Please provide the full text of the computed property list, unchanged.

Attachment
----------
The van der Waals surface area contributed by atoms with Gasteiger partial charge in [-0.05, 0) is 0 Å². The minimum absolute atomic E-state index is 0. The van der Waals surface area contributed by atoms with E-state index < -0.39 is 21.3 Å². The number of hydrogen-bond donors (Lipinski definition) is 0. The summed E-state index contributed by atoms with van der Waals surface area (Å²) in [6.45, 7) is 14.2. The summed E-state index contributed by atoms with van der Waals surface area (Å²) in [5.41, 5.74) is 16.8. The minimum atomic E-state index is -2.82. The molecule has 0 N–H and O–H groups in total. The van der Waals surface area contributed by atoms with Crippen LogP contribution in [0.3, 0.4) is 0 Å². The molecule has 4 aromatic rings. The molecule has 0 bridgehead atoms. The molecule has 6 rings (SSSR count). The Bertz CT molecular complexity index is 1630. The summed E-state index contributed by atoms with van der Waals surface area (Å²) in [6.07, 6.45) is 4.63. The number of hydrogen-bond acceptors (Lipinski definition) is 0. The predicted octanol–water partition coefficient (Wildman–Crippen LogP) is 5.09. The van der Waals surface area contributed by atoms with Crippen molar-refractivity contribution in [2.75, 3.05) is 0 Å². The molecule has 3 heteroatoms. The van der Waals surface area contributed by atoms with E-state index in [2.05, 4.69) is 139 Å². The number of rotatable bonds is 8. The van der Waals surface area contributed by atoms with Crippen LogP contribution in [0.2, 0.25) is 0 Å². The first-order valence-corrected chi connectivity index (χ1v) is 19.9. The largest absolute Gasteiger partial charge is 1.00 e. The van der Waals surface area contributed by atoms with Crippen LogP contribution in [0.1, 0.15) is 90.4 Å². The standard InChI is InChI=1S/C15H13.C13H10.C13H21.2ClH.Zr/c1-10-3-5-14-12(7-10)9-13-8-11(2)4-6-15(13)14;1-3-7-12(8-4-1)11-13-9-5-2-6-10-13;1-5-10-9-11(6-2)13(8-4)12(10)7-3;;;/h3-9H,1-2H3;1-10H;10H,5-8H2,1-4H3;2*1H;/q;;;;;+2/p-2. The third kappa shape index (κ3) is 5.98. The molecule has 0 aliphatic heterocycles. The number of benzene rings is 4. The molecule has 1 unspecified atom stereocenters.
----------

The van der Waals surface area contributed by atoms with Gasteiger partial charge in [-0.05, 0) is 0 Å². The minimum absolute atomic E-state index is 0. The van der Waals surface area contributed by atoms with E-state index < -0.39 is 21.3 Å². The number of hydrogen-bond donors (Lipinski definition) is 0. The summed E-state index contributed by atoms with van der Waals surface area (Å²) in [6.45, 7) is 14.2. The summed E-state index contributed by atoms with van der Waals surface area (Å²) in [5.41, 5.74) is 16.8. The minimum atomic E-state index is -2.82. The molecule has 0 N–H and O–H groups in total. The van der Waals surface area contributed by atoms with Crippen LogP contribution in [0.3, 0.4) is 0 Å². The molecule has 4 aromatic rings. The molecule has 0 bridgehead atoms. The molecule has 6 rings (SSSR count). The Bertz CT molecular complexity index is 1630. The summed E-state index contributed by atoms with van der Waals surface area (Å²) in [6.07, 6.45) is 4.63. The number of hydrogen-bond acceptors (Lipinski definition) is 0. The predicted octanol–water partition coefficient (Wildman–Crippen LogP) is 5.09. The van der Waals surface area contributed by atoms with Crippen molar-refractivity contribution in [2.75, 3.05) is 0 Å². The molecule has 3 heteroatoms. The van der Waals surface area contributed by atoms with E-state index in [2.05, 4.69) is 139 Å². The number of rotatable bonds is 8. The van der Waals surface area contributed by atoms with Crippen LogP contribution in [0.2, 0.25) is 0 Å². The first-order valence-corrected chi connectivity index (χ1v) is 19.9. The largest absolute Gasteiger partial charge is 1.00 e. The van der Waals surface area contributed by atoms with Crippen LogP contribution in [0.1, 0.15) is 90.4 Å². The standard InChI is InChI=1S/C15H13.C13H10.C13H21.2ClH.Zr/c1-10-3-5-14-12(7-10)9-13-8-11(2)4-6-15(13)14;1-3-7-12(8-4-1)11-13-9-5-2-6-10-13;1-5-10-9-11(6-2)13(8-4)12(10)7-3;;;/h3-9H,1-2H3;1-10H;10H,5-8H2,1-4H3;2*1H;/q;;;;;+2/p-2. The third kappa shape index (κ3) is 5.98. The molecule has 0 aliphatic heterocycles. The number of benzene rings is 4. The molecule has 1 unspecified atom stereocenters.